Pathologizing the Other: From Socrates to Vaccination

When I spoke about pathologizing the victim or pathologizing the survivor, what I was thinking about was how we sort people into “us” and “them.”  Unfortunately, we (as a society) frequently do this with “the young” (e.g. students, young adults, Millennials).  In Plato’s Phaedrus, Socrates pathologizes those who use writing.  He identifies them as individuals who will have memory problems because they rely on words on a page as a reminder.  He essentially portrays writers as the source of poor ideas because if (according to Socrates) an idea cannot defend itself through verbal discourse, then it must not be a worthy idea.  On the surface, it appears he is pathologizing writing as an ill-informed endeavor – in reality, though, he is pathologizing those who engage in writing, those who literally (in his mind) use the written word as a “crutch” for thought and memory.

This is also the trend we see in contemporary discourses – the types of discourses where autography is prevalent.  Taking Jenny McCarthy and Andrew Wakefield as examples, they have worked very hard to pathologize vaccines as “harmful” to children – but much of their effort centers on pathologizing the medical community as uncaring, as unwilling to practice the due diligence of follow-up research.

Here, we see that the real damage arises through the selectivity of information – what scientists would call data, what Richard Vatz would call saliencies.  As Paul Offit and Seth Mnoomkin have illustrated, the medical community has undertaken the due diligence demanded by the so-called anti-vaxxers.  Vaccine “reform,” as Jenny McCarthy calls it, has been and continues to be an ongoing process in the medical community.  McCarthy demands the removal of toxic chemicals and thorough studies to test the safety of vaccines – these habits of research have long been a fundamental component of modern vaccine development, since long before McCarthy’s son was conceived.  Over time, CDC researchers and others have used epidemiology studies to ensure that vaccines are safe, and to quickly identify any vaccines that do cause side effects, even if only as rarely as a few children out of every million doses (see Offit for exact details of this example).

Thimerasol (the maligned source ethyl mercury) was initially added to vaccines as a preservative to prevent the kinds of blood infections that made early vaccines quite dangerous by today’s standards (Offit).  And compared to the variolation that Jenner himself went through, today’s medical practices are dangerously safe and sophisticated.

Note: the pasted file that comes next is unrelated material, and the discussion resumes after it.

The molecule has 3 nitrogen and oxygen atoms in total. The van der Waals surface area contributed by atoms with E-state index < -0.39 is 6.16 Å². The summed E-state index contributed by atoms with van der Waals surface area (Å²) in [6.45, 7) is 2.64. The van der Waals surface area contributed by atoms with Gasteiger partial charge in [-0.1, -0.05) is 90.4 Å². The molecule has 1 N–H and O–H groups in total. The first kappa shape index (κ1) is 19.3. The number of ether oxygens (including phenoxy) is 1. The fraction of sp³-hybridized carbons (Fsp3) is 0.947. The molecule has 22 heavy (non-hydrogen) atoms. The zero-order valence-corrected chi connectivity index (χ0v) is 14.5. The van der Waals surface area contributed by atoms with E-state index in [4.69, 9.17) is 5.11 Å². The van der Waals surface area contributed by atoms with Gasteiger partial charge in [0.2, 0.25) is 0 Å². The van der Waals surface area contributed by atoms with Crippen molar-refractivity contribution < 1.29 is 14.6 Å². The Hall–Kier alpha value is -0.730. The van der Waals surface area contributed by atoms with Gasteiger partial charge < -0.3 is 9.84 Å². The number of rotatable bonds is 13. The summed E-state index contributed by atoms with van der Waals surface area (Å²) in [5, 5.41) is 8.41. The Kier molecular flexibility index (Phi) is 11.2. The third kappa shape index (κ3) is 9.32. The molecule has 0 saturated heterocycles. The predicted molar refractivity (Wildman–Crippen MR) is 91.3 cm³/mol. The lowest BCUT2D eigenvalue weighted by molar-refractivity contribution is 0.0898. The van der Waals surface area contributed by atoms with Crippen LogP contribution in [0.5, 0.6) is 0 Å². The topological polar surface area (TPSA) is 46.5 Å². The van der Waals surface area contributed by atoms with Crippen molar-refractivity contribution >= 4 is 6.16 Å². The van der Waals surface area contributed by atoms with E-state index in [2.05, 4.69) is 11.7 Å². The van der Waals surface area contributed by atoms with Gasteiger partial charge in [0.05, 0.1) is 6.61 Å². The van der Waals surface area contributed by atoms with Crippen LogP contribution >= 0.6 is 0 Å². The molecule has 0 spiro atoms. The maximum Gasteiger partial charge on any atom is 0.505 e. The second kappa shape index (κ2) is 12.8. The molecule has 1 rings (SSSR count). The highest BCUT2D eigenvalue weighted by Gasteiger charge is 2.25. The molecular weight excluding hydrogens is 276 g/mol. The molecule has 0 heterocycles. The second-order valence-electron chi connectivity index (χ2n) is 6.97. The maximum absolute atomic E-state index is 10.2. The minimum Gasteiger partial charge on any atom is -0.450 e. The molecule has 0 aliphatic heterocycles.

By dangerously safe, I mean that many people are comfortably unaware of how medicine (let alone science) actually functions.  The narrative of Jenner’s development of variola (smallpox) prevention from vaccinia (cowpox) is largely unknown – I only recently learned about it through a scholarly article I downloaded from Milner library, the kind of article that is likely unavailable even to most internet users (insert citation).

The process of variolation – which consisted of fastening a scab from a smallpox victim onto an open cut (typically on a child’s arm) in order to reduce the likehood that the patient (often a child) wouldn’t get full-blown smallpox in the future.  With the hope being, of course, that the child wouldn’t come down with full-blown smallpox from the treatment itself, and then likely die.

Jenner went through this treatment as a child.  He later tested his “vaccination” regimen on a child.  According to the source, variolation was considered a somewhat “advanced” therapy, the kind of thing that was only available to those with financial means.  Vaccination, as an entirely untested theory, was probably seen as…I don’t know.  Somewhat less risky?  Something that a parent was willing to attempt because Jenner’s idea sounded better than variolation?

Fact is, people during Jenner’s time were terrified of smallpox.  And with good reason.  It claimed children, it claimed adults, it claimed everyone.  And people knew it was transmitted through the oozing pustules – there’s written evidence of Europeans specifically rubbing blankets across smallpox victims in order to infect Native American tribes with the disease (find this source).  So it’s not like germ theory was entirely unknown – people knew that bodily fluids transmitted disease, they just didn’t know how.  And they would continue not knowing how for a long time.  (The example of Semmelweis is particularly telling – he found that handwashing with lye was effective in preventing disease in a maternity ward.  He died before hospitals accepted that his findings were true.  (another source to track down – it’s not Kuhn, but it should have been.))

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